DRAWINGS

Preferred exemplary embodiments will hereinafter be described in conjunction with the appended drawings, wherein like designations denote like elements, and wherein:

FIG. 1 is a block diagram depicting an embodiment of a communications system that is capable of utilizing the method disclosed herein;

FIG. 2 illustrates a host vehicle in relation to three target vehicles; and

FIG. 3 a flow chart illustrating an exemplary embodiment of the method disclosed herein.

DESCRIPTION

The system and method described below are directed to an adaptive cruise control system configured to implement a method that modifies the host vehicle's speed in response to conditions associated with an anticipated lane change. In one embodiment, the method implements this modification by adjusting a desired speed request prior to transmission of the request to an engine control module. The desired speed request may be calculated according to conventional adaptive cruise control methods based upon various input parameters. The disclosed method detects the anticipated lane change based on the activation of a driver-initiated turn signal, and then determines whether one or more sets of operating conditions are met. Depending on which conditions are satisfied, the vehicle speed request is modified according to one of a plurality of condition profiles, wherein each profile relates to a supplemental gain, torque or acceleration request that adjusts the vehicle speed request up or down to facilitate the efficiency of the lane change. This supplemental speed request adjusts the speed of the host vehicle beyond what is typical for the normal operation of the adaptive cruise control system in an attempt to mimic the anticipatory actions of a human driver during a lane change, and thus increasing the effectiveness of the adaptive cruise control system.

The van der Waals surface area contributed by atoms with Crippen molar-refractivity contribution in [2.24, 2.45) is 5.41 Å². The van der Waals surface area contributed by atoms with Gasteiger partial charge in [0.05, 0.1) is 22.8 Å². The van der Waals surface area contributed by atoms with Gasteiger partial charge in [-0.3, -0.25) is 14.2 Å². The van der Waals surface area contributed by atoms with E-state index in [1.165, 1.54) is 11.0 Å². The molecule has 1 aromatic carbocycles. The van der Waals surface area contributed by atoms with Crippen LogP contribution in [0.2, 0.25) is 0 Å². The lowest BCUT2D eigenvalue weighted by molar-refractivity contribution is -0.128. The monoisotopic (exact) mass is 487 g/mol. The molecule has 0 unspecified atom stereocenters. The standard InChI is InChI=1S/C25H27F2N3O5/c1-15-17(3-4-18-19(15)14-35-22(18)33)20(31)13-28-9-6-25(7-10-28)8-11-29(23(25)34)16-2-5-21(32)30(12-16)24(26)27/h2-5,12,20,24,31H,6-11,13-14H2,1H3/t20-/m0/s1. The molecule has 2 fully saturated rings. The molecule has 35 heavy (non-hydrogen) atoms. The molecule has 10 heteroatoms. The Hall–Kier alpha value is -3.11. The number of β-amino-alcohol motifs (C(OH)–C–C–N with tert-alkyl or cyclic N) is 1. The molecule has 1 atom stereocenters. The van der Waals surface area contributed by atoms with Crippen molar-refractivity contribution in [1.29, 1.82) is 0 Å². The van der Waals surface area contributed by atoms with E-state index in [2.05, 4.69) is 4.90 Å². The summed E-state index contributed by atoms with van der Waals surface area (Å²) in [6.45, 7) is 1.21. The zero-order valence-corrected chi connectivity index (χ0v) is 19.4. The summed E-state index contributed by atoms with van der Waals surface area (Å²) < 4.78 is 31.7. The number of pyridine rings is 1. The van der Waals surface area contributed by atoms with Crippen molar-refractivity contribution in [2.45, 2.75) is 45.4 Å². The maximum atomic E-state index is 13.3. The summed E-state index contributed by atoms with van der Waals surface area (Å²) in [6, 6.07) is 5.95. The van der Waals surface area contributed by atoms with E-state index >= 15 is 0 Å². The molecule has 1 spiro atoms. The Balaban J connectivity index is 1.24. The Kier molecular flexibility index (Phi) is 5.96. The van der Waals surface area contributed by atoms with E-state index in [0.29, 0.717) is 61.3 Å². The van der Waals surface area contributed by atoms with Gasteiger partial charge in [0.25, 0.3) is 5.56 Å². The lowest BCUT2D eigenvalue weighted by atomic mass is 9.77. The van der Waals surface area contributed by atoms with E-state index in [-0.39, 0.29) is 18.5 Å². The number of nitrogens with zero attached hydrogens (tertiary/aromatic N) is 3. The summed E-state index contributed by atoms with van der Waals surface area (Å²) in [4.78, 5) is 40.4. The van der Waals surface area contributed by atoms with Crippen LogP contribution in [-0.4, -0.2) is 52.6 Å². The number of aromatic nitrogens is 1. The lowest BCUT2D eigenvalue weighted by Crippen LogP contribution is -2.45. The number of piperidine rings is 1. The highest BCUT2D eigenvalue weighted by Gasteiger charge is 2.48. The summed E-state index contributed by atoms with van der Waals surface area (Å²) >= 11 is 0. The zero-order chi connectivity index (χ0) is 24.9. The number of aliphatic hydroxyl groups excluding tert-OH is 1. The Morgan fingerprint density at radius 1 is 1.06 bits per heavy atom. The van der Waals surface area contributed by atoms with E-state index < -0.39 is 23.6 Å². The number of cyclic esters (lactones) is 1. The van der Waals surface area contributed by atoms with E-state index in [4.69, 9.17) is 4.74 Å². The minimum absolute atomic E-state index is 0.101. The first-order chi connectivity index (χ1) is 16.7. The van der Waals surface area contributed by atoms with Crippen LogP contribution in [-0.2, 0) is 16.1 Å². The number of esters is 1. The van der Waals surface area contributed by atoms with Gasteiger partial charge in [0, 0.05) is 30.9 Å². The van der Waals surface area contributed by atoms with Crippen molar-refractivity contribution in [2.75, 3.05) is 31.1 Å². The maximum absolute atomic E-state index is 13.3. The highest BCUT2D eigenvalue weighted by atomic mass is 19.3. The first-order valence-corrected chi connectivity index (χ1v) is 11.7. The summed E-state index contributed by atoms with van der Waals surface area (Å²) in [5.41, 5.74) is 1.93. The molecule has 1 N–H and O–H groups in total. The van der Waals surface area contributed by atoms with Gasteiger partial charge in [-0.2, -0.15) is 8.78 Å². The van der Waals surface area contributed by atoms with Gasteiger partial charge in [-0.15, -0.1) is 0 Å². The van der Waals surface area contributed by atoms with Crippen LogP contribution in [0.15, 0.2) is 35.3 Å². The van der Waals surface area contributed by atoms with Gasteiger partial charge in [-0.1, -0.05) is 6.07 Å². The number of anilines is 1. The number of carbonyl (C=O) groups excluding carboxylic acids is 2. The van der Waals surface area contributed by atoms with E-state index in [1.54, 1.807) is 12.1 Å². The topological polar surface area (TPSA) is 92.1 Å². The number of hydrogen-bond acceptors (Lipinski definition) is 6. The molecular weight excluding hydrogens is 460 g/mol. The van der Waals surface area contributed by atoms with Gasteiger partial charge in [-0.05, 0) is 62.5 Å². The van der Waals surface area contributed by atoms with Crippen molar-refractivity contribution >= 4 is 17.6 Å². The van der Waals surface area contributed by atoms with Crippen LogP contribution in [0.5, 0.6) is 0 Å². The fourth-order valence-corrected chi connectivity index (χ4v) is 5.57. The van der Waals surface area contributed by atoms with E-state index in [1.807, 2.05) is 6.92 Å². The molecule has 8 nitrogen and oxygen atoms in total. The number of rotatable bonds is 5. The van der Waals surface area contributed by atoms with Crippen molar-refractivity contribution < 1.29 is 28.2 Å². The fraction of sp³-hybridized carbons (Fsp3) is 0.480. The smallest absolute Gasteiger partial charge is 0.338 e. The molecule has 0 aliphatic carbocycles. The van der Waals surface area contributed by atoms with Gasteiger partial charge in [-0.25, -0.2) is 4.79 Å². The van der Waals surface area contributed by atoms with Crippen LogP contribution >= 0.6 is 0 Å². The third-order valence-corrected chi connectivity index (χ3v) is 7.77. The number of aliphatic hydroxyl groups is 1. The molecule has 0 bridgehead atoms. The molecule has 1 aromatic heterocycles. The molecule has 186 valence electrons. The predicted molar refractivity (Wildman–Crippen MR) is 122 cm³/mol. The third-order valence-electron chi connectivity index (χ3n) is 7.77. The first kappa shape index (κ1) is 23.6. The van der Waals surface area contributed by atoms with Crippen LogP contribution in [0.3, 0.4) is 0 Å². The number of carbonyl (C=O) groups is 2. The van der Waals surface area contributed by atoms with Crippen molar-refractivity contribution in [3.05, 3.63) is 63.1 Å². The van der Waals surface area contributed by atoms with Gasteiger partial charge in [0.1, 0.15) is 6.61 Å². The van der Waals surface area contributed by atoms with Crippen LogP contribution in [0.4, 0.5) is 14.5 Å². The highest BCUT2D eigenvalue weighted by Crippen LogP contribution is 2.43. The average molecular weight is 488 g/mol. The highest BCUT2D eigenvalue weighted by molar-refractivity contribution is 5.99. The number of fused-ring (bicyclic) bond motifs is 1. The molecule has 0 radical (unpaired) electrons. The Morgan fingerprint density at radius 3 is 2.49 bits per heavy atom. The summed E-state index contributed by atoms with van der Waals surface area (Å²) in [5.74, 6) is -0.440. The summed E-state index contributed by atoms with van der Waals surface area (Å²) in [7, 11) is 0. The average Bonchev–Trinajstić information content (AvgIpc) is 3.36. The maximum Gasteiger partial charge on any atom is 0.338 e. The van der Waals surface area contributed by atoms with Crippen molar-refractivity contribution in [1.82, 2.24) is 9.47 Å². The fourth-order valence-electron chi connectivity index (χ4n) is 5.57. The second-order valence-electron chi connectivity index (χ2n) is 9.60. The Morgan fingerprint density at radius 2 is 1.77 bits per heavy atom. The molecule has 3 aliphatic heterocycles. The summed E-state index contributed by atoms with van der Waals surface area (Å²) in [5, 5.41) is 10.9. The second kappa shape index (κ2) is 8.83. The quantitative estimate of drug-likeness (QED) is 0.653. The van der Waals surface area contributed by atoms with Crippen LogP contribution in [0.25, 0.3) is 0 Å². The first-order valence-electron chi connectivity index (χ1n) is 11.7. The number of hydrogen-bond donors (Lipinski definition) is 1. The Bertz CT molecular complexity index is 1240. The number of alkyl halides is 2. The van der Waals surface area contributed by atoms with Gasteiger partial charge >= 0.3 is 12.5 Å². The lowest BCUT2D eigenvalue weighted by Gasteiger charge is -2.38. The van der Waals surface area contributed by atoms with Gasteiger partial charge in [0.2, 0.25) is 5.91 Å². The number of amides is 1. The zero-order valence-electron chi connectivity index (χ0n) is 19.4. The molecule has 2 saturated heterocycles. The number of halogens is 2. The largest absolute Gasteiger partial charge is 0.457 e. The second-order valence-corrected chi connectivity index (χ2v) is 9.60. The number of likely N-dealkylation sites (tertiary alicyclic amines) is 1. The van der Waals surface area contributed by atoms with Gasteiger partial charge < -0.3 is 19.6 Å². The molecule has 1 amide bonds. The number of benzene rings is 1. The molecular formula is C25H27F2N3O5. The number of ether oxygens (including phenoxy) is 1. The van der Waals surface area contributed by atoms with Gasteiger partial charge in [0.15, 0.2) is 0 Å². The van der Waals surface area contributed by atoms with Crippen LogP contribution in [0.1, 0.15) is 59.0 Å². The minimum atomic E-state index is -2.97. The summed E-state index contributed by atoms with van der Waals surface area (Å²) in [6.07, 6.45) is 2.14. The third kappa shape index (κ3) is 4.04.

System—

With reference to FIG. 1, there is shown an exemplary embodiment of a host vehicle 10 having a communications system 12. Host vehicle 10 is depicted in the illustrated embodiment as a passenger car, but it should be appreciated that any other vehicle including motorcycles, trucks, sports utility vehicles (SUVs), recreational vehicles (RVs), semi-trucks, etc. can also be used. Communications system 12 includes an adaptive cruise control (ACC) system implemented by an intelligent autonomous control (IAC) module 14, and any number of different hardware components and other devices, including an engine control module 16 and various types of sensors 18. For example, the system and method disclosed herein may be used with different types of autonomous and/or semi-autonomous driving systems and may include any control modules or units within the host vehicle 10 that can perform autonomous, semi-autonomous and/or other automated driving actions in response to control signals from system 12. “Automated driving action,” as used herein, broadly means any driving-related action or function that is automatically taken by the host vehicle 10 without driver request and includes actions falling within levels 1-4 of the National Highway Traffic Safety Administration (NHTSA) classification system.